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Man, what a load of crap. The kids that get chosen for these tours have worked intensely to make these teams. I believe that dreams and ambition are formulated on these tours. The fact that you say so and so may or may not have progressed solely because of these tours is rubbish. The HSAA system as I see it is the exact platform to launch young men into their belief as to what is possible in their rugby careers. Is it perfect? Do the best guys always get picked? Will you pick the best guys for your college? Will some people not be able to attend your school because they cant afford it? ,,, What it does do for the kids on tour is show them where the ceiling is and allow them to decide if they want to work hard enough to compete at that level. As a result of this tour my son had his rugby dream stoked, and will receive a college scholarship. It would be easy to say it was because of my rugby past, if that was true I could have slept in every morning the last six months instead of spending my time and money on my sons dream. That assertion by you really calls into question the integrity of awesome HSAA leaders. Full disclosure, my son was on tour, I was a rugby scholarship athlete, I did pack my kitbag and travel to play for the best clubs that would have me. We are a rugby family. We are blessed and thankful that the HSAA program picked our son to represent his country. It let him know the work that needs to be done. I guess you can ultimately judge if igniting a fire is valuable to USA Rugby. More power to the few men that are trying to push rugby forward in this country. They do it usually pulling deadwood kicking, screaming and criticizing.
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Bigdaddy - I have nothing to benefit from more paid coaching jobs, other than more competition. I am lucky enough to be a paid coach already, so I don't really understand your premise that I have some kind of agenda or something to gain from the increase of paid coaches. There is an undeniable correlation between paid coaching and player development. Duane - I am not taking anything away from your son or the people that have coached him. I'm not tearing him down, or his coaches. I'm simply suggesting there are better ways to identify and develop young men such as your son. As far as sparking the fire, are those dreams and hopes not sparked by all-star and all-american games of other sports? Why do we have to pay to put people on planes and fly them around when we can't afford to properly train them for the competitions we're entering them in?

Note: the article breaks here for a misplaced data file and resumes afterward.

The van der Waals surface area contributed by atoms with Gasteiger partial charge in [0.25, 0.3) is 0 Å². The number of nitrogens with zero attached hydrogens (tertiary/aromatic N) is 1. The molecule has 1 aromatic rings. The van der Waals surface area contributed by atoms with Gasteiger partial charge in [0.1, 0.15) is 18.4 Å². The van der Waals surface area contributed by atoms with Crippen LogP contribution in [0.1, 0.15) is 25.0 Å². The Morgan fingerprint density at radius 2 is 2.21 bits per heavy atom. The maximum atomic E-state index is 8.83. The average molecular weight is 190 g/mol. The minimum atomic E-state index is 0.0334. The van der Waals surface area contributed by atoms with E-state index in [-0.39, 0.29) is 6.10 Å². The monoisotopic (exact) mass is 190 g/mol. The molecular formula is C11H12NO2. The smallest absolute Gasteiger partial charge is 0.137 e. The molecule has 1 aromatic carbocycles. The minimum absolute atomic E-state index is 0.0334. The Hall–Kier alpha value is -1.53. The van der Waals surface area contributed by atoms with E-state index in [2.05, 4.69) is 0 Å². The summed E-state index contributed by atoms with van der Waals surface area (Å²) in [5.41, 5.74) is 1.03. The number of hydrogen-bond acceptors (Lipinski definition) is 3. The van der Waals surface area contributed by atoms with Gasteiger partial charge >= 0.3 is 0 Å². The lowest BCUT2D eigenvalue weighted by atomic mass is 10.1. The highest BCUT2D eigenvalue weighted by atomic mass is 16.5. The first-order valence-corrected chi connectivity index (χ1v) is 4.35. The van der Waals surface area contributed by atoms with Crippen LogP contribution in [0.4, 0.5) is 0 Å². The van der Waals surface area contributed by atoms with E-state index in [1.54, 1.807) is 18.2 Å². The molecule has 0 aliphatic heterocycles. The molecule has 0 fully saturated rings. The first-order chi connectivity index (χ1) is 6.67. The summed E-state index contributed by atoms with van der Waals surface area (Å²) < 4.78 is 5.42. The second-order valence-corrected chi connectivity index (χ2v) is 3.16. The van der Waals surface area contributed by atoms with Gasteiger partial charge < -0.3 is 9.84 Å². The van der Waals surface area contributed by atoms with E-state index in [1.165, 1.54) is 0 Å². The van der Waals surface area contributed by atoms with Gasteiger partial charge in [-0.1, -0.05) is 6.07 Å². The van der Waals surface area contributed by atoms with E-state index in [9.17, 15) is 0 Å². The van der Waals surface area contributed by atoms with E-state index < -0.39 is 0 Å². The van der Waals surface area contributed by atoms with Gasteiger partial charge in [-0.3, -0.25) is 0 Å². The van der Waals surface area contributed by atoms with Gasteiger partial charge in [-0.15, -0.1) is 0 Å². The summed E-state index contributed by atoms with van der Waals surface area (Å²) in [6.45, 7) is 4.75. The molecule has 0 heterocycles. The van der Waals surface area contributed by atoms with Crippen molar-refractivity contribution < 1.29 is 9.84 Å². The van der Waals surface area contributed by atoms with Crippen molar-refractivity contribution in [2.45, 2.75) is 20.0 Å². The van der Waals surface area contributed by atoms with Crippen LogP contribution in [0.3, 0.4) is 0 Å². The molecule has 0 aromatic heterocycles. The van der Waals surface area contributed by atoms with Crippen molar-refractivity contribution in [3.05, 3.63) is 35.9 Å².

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Simply put -all star programs do not mimic the speed and intensity found overseas.
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It is important for our high achieving kids to see what the best is, and be able to gauge themselves against them. What team is the hsaa football or basketball team going to play? There is nothing like a tour to elevate the players Game IQ and ability. Lets face it, most HS teams here give Rec league effort at best. I applaud Eagle Impact for attempting to fill the void that is apparent in the United States.
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Well, Duane, they usually play against one another. Ever heard of the McDonald's, Under Armour, Jordan, or U.S. Army All American games? They usually air on network TV in front of millions. And Belgium's the best?
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The current tour format exposures a few dozen elite rugby athletes to a standard they don't get at home. The US needs hundreds of players playing at elite levels to create a decent elite player pool and there is not enough money to send hundreds of players abroad. The money going to international travel would be better spent on regional development.
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When they win USAR claims success, but when criticized,... it's regions can do more. Leadership and direction come from the top ! Pat you knew that being a paid coach and a paid independent journalist covering himself would cause conflict perceptions, so get over it and get ready for someone to bring it up again. In a way, all the opinions presented here have a little truth in each statement, which more than anything is reflective of the top to bottom horseshit in U.S. Rugby.